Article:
Lutherans in the Twin Cities

St. Paul’s Lutheran sees images of its namesake

Meeting God through artistic expression

Artist Ron Felt is out to correct what he perceives to be an over-reaction to the Catholic Church by early sixteenth century reformers. “The reformers worked to convert the Catholic Church over past doctrine,” Felt said. “But, when it came to art, they threw the baby out with the bathwater.” They identified Christian art with those with whom they were in conflict, he explained.

“Luther appreciated music, but primarily for didactic purposes,” Felt continued. “And his followers tended just to throw out [compositions] if they didn’t like them.”

St. Paul’s Lutheran Church, Stillwater, Minnesota, is becoming quite the art gallery. With sculptures and hand-carved crosses, St. Paul’s challenges the mind and heart.

Felt had a different reaction. Now a retired dentist in the Twin Cities, he remembers a day of personal transformation when he went to a Polish Catholic Church in Chicago and “was overwhelmed by the icons and paintings. … After soaking it in, I realized that I felt closer to God because of [the works of art],” the artist says.

“Lutherans have done so well with music as an expression of faith now. But we need to catch up on art.”

Relief in a narthex

Felt was recently asked to do a series of sculptures about the life of its namesake saint by St. Paul’s Lutheran Church, his home congregation since moving to Minnesota. (The Rev. Mark Becker, pastor at St. Paul’s, had been an intern at Felt’s Chicago congregation years ago, which is how a St. Paul resident ended up attending a Stillwater church.)

In telling the life of St. Paul, as presented in the Acts of the Apostles, Felt centered on four themes, each captured in one of the sculptures — “The Martyrdom of Stephen” (see photo on page one), “The Conversion of Saul/Paul,” “To an Unknown God,” and “The Storm at Sea.”

The consistency of Paul’s portrayal helps the observer to gain insight into the thoughts of the artist. “In each [piece] Paul is wearing a headband” in order to make him easily recognizable.

Originally designed for the sanctuary, the four oak wood reliefs now hang in the narthex, where the light is better and people can spend more time looking at them.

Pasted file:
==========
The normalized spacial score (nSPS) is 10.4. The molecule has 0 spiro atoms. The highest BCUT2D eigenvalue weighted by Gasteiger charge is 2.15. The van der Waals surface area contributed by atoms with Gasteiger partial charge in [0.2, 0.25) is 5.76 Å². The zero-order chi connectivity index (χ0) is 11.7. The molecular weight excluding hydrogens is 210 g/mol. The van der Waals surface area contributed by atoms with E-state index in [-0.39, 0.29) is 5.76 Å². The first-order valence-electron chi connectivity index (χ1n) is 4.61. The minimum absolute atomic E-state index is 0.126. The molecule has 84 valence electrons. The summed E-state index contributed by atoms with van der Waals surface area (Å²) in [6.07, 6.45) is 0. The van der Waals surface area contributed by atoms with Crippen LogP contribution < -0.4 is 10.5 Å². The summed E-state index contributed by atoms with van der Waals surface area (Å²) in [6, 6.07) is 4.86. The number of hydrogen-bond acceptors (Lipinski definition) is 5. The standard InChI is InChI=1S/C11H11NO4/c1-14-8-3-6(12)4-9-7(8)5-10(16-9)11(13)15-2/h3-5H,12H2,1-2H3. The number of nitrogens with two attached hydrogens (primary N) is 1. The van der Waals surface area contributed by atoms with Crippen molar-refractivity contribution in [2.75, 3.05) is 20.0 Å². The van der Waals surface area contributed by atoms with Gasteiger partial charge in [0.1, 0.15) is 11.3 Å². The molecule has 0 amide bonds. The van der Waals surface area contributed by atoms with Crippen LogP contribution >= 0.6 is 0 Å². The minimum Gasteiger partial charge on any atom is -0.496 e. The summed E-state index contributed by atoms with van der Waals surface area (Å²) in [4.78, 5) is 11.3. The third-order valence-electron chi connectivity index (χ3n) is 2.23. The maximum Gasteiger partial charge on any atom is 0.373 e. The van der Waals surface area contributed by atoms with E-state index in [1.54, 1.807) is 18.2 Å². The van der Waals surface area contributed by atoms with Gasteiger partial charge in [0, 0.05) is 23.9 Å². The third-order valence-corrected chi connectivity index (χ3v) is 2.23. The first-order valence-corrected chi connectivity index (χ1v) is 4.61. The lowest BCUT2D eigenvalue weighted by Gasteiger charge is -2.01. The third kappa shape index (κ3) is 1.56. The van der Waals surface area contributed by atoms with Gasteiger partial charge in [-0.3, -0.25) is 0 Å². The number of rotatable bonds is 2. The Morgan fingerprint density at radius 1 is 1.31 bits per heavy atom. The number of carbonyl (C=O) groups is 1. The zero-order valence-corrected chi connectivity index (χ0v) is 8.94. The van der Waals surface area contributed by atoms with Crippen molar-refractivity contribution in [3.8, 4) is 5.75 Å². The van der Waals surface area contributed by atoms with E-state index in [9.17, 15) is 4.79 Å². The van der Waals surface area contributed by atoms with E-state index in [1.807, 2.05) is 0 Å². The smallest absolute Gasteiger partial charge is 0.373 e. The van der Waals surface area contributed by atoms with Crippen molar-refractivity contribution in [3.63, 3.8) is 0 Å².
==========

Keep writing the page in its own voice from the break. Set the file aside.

“I used a cherry stain with a gloss polyurethane” on the sculptures,” Felt explains. “They are placed on very plain wood to be set off.”

“When people ask why I use a hard wood, instead of a softer material like basswood, I remind them that Michelangelo worked in marble,” says Felt with a wink.

“I felt closer to God because of the works of art.”

The art works were dedicated in January, and were the subject of a sermon series at St. Paul’s in February. Pastor Becker, who worked with Felt to write the description of each work of art, preached sermons that corresponded with each of the sculptures. His sermons were titled “Unlikely Witness,” “Unexpected People,” “Unconventional Methods,” and “Unrelenting Faith.”

Felt brings a lay theological perspective to the artwork he creates. He is as interested in an honest perspective of the human condition as he is in making a spiritual statement. “The Bible is full of flawed people, like Moses and Peter,” says Felt. “The stories intentionally point out their flaws so that [the community of the faithful] can see them.”

“I really like ecclesiastical art. It’s developed into a second profession.”

Well, that is turning out to be true for Felt. St. Paul’s intern pastor Marla Amborn suggested that her home congregation, St. Stephen the Martyr, White Bear Lake, invite Felt to produce artwork related to its namesake saint as well. Felt started that project in February.

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